August 1, 2008

From the Editor Emeritus / John F. Fink

Possible U.S. saints: Frederic Baraga

John F. Fink(Tenth in a series of columns)

Father Frederic Baraga was another missionary to the American Indians, this time to the Chippewas and Ottawas.

He was born in what is now Slovenia in 1797, was ordained a priest and served in a couple of parishes until 1830. That is when the Leopardine Foundation was searching for missionaries to send to North America. Father Baraga applied, and was accepted by Bishop Edward Fenwick of Cincinnati.

Cincinnati was still a diocese rather than an archdiocese then, but it was large. Bishop Fenwick assigned Father Baraga to the northwest part of the diocese, 80,000 square miles that included Michigan’s Upper Peninsula and parts of Minnesota and Wisconsin.

Father Baraga established missions in various Indian villages in this vast area. He traveled to the missions by foot, horseback or canoe most of the year, but in the winter it was by snowshoes.

In a letter to his bishop, he wrote: “In winter a person cannot travel otherwise than on foot. As the snow is generally deep and there are no traveled roads, the only way to travel is on snowshoes. These snowshoes are from four to five feet long and one foot wide and are tied to one’s feet. With them, a man can travel even in the deepest snow without sinking in very much. But this style of walking is very tiresome, especially for Europeans, who are not accustomed to it.”

He also had to sleep in forests or out in the open because, as he wrote, “A man may travel four or five days in this extensive and thinly settled country before coming to another Indian settlement.” He wrote that an Indian guide who accompanied him “sleeps the whole night as if he were in a featherbed.”

Father Baraga was named the first Bishop of Sault St. Marie, Mich., in 1853. The diocese was relocated to Marquette in 1866 because of its more central location.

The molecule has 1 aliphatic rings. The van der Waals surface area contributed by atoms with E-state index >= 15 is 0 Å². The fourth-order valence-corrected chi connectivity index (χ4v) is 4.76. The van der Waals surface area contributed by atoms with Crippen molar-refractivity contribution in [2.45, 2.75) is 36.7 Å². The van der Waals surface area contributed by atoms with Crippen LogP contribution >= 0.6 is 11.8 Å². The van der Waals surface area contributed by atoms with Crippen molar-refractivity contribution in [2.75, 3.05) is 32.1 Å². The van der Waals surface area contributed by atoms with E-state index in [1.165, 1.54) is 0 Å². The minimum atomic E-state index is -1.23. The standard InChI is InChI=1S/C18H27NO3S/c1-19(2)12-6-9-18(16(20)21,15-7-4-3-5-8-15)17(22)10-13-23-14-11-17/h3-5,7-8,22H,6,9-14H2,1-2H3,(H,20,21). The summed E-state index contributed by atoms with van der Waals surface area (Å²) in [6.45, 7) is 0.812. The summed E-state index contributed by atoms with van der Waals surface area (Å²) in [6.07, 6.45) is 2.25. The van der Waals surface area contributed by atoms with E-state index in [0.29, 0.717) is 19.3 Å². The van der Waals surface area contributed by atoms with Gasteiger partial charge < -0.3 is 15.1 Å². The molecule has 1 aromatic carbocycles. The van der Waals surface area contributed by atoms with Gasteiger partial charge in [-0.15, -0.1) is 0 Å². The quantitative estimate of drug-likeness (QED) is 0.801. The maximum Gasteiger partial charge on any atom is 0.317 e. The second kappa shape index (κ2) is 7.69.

Bishop Baraga spoke and wrote Slovenian, French, German, English and Chippewa. After becoming bishop, he wrote his first pastoral letter in Chippewa.

He was a prolific writer so he couldn’t have been traveling all the time. He wrote seven prayerbooks in Slovenian and 20 books in English on religious topics as well as a sociological description of the Indian tribes he knew. He also wrote a dictionary and grammar of the Chippewa language, plus a catechism and hymnal. His diaries totaled three volumes.

He was also known for his sanctity. He rose each morning at 4 a.m. to spend three hours in prayer.

Besides ministering to the Indians, Bishop Baraga was also their champion, objecting to government authorities about the policy of removing the Indians from their native lands and selling alcohol to them. He prayed for justice for the Indians as well as peace among them.

Bishop Baraga attended the Council of Baltimore in 1866. While there, he suffered a stroke. He asked the priest who accompanied him to take him back to his wilderness diocese so he could die there. He lived another 16 months before his death in 1868. †

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